ENVIRONMENTAL campaigners have conferred their Fossil of the Day award to the UK as huge queues kept activist waiting outside COP26 on the first two days.

Two hour waits were reported at the designated entrance by the River Clyde in Glasgow. The Scottish Events Campus (SEC) is the home of the talks and its inner blue zone, accessible only to registered delegates, has been made international territory for the duration of the UN summit.

Climate Action Network International (Can) awards its Fossil of the Day gong every day during COP events. The "prize" is given to countries the organisation feels have worked to block negotiations.

The award has now been given to the UK presidency of Cop26 for accessibility issues and "hindering civil society's access to the negotiations".

The title is shared with the United Nations Framework Convention on Climate Change (UNFCCC) over the long queues seen on Monday.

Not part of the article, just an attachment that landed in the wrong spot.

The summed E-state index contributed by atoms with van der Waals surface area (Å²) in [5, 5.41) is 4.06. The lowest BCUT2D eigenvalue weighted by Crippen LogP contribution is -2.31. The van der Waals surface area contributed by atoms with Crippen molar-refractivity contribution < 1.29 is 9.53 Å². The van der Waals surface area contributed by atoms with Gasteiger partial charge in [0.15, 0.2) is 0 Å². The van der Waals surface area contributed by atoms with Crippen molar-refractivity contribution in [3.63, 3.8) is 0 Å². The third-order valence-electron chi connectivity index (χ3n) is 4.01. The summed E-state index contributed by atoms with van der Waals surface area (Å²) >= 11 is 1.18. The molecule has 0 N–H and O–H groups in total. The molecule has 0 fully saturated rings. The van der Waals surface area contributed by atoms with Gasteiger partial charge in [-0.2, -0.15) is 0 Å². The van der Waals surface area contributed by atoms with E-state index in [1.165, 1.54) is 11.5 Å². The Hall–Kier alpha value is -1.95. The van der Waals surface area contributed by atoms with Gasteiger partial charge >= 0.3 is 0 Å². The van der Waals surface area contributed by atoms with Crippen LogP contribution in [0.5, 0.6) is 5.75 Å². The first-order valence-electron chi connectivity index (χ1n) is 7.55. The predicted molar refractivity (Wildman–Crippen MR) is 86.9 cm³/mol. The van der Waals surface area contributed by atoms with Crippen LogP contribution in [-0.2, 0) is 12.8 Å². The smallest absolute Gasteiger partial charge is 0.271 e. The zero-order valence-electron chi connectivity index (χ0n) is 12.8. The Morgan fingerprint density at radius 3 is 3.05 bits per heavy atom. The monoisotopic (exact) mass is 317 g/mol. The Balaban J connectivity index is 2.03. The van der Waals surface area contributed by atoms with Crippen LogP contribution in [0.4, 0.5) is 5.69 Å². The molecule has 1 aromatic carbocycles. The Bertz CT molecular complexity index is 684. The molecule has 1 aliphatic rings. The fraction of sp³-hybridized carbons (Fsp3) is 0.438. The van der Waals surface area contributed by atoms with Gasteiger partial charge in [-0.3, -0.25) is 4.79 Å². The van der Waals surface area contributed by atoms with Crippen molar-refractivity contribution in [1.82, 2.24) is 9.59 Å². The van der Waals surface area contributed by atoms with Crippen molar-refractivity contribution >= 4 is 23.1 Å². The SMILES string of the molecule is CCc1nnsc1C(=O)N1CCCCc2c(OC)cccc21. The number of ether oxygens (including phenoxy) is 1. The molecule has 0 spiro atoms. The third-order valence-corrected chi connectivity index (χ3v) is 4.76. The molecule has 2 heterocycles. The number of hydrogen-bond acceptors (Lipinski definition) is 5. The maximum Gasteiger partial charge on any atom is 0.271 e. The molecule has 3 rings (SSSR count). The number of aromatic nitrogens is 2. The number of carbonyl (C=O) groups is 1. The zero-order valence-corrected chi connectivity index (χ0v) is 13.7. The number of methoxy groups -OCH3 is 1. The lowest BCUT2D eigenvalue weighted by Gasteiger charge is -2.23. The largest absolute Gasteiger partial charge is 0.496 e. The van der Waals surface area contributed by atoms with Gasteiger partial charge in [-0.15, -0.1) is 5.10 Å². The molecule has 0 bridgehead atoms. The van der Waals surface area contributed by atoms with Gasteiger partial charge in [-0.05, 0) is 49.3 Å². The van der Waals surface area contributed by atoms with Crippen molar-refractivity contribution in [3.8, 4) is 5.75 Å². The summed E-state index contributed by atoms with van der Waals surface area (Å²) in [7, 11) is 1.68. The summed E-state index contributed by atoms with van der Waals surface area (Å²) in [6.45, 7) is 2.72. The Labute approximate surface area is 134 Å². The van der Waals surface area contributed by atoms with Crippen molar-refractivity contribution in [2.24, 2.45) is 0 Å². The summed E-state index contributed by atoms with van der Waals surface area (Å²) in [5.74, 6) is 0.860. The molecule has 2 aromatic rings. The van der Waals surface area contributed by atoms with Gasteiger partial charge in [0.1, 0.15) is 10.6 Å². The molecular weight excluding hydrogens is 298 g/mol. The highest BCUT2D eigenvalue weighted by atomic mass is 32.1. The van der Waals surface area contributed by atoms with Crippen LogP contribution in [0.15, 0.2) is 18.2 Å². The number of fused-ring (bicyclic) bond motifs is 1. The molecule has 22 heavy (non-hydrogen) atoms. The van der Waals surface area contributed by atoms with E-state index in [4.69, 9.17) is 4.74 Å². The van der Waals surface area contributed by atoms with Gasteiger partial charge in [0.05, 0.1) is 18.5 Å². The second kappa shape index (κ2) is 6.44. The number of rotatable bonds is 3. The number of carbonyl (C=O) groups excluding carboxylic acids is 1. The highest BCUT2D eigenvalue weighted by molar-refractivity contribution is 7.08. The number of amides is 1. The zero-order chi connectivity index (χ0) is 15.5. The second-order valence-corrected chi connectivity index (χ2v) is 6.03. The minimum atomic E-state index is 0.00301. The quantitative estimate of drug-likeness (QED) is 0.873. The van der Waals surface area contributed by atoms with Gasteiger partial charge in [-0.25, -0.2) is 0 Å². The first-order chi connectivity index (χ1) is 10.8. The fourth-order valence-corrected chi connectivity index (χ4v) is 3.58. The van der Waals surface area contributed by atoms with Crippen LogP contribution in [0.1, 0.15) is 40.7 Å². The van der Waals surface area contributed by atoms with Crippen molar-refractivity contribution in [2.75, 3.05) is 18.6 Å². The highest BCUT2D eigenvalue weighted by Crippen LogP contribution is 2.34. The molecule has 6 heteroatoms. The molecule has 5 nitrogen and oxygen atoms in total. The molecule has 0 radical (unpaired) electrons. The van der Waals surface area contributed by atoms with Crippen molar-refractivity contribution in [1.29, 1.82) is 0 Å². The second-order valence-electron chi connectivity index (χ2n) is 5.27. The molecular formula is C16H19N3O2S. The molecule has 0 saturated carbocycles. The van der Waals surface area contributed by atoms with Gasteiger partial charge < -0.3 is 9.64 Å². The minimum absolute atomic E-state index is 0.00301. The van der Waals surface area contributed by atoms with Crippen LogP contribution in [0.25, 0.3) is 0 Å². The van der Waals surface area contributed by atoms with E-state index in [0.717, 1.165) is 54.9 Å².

In a statement, the network said: “Can asked for a COP postponement as we feared people from the developing world wouldn’t be able to come and advocate for climate justice in the face of the global Covid-19 pandemic.

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"But the UK presidency insisted that COP26 was going ahead and was prepared to welcome the global community to 'the most inclusive Cop ever'. This spirit of inclusivity has showcased what the Brits do best – the art of queuing – for hours in some cases.

"People who have invested time and resources to travel to Glasgow have waited patiently only to find there is 'no room at the inn' for civil society and told to 'join events online' – to then find they were offline.”

Meanwhile, a second Fossil of the Day award was given to Australia for "unconscionable behaviour". Can said: "The Aussies are already excelling in heading for rock bottom this Cop.

"They’ve not only spectacularly failed to deliver ambitious contributions but have also approved three new coal projects in the last months."